"Know more about MDGs" Vol. 2
Goal 2: Achieve universal primary education
Mariano Schoo in Kompong Luong Floating Village, Cambodia
By Mr. Masaya Takahashi (Yonezawa Church, Niigata Diocese)
Tonle Sap Lake situated at the center of Cambodia is one of the biggest lakes in South East Asia. Kampong Luong There is Floating Village on the lake and the village people live in the boats. About seventy percent of the residents are the immigrants from Vietnam. As most of the children cannot speak Khmer (Cambodian Language), they cannot enter the primary school.
They help their parents' fishing since young in the closed Vietnamese community and do not have contact with Cambodian society.
Under the situation we, JLMM missionaries, help Mariano School run by a local Catholic church. Written Khmer is taught to Vietnamese children there and we work on to let those who have completed Mariano School enter Cambodian public primary school. We draw the children's potential so that they can be given more choices for their future and mix with Cambodian society.
I am often asked, "What does Cambodia need the most?" I answer, "Education is the most important." This is my true feeling through my five years' stay here.
Two million people died during Pol Pot era (1975-1978) in Cambodia. In the country of ultra communism intelligentsias, engineers and cultural figures were the targets of the purge and many of them were executed. It became a big barrier for Cambodia to rebuild the country after the civil war. Leaders on every area disappeared. Junior cannot be cultivated without leaders. Human resource is tremendously lacking to rebuild Cambodia. Then, what is the current situation like?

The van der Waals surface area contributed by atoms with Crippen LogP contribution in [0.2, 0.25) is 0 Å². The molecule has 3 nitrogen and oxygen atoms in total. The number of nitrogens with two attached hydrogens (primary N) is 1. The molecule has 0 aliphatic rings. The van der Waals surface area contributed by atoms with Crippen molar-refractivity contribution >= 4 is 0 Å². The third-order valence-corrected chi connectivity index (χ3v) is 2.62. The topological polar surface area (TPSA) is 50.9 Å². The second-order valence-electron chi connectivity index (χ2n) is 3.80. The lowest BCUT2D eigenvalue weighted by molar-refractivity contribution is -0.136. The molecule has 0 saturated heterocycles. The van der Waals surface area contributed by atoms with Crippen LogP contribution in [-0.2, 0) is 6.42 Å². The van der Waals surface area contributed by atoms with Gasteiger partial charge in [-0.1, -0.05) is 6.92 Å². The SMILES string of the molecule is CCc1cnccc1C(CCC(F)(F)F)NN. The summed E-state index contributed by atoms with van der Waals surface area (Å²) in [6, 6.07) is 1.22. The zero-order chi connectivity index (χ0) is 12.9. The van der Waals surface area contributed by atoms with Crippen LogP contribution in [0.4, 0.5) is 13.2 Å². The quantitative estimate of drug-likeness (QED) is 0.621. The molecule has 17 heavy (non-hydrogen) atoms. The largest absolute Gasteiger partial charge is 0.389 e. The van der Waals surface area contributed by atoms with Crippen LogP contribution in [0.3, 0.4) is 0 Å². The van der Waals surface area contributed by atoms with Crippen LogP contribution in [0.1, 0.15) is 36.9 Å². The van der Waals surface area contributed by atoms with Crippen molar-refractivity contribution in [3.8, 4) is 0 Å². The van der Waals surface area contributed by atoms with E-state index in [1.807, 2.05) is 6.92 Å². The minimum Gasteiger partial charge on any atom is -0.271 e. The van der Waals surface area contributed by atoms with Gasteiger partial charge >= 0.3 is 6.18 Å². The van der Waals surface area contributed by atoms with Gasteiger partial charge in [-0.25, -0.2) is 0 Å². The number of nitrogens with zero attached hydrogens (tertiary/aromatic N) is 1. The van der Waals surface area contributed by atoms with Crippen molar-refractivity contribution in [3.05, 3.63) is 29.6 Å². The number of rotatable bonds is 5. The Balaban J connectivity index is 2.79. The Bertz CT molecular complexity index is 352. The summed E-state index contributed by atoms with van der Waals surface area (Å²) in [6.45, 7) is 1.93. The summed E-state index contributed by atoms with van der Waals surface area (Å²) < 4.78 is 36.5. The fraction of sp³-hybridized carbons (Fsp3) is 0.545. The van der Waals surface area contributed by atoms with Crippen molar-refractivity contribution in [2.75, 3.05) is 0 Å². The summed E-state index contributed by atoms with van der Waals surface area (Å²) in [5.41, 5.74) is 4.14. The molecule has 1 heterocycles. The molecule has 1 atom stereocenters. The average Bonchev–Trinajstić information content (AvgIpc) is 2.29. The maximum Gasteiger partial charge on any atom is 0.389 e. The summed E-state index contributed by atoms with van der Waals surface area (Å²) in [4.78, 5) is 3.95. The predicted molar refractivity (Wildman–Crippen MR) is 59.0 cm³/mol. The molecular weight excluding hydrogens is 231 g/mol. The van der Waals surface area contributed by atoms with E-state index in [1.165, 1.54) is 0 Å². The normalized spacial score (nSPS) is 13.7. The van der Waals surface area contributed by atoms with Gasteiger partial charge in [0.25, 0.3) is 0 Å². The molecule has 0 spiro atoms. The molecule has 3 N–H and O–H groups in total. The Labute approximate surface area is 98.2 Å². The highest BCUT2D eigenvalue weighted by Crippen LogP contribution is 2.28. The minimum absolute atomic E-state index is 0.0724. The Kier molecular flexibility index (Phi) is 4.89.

Cambodia is being rebuilt with the support from Japan and other countries. Economy develops remarkably and the recent real economic growth rate is 10% each year. I can feel it when I go to Phnom Penh. There are more luxury cars than before and high-rise buildings are under construction everywhere. As I am "a countryman", I am excited saying, "Wow! Oh, KFC was opened there!" But when I am in the village the life still remains as I started five years ago. Why is that so? Only cities are being developed.
However, it is difficult to promote educations in Cambodia. The attendance rate at primary school is 94%, but completion 59%. Only34% of those who have completed primary school go to secondary school. (Research by Japan Embassy in Cambodia) The figures are average of whole Cambodia and there is a considerable gap between cities and countryside. The statistic does not include Vietnamese children without Cambodian citizenship in the floating village. According to the principal of the public primary school in the floating village, only three children out of ten inclusive of Vietnamese go to primary school. It means that the attendance rate at primary school is 30% but I do not believe it. I guess the rate is lower than it.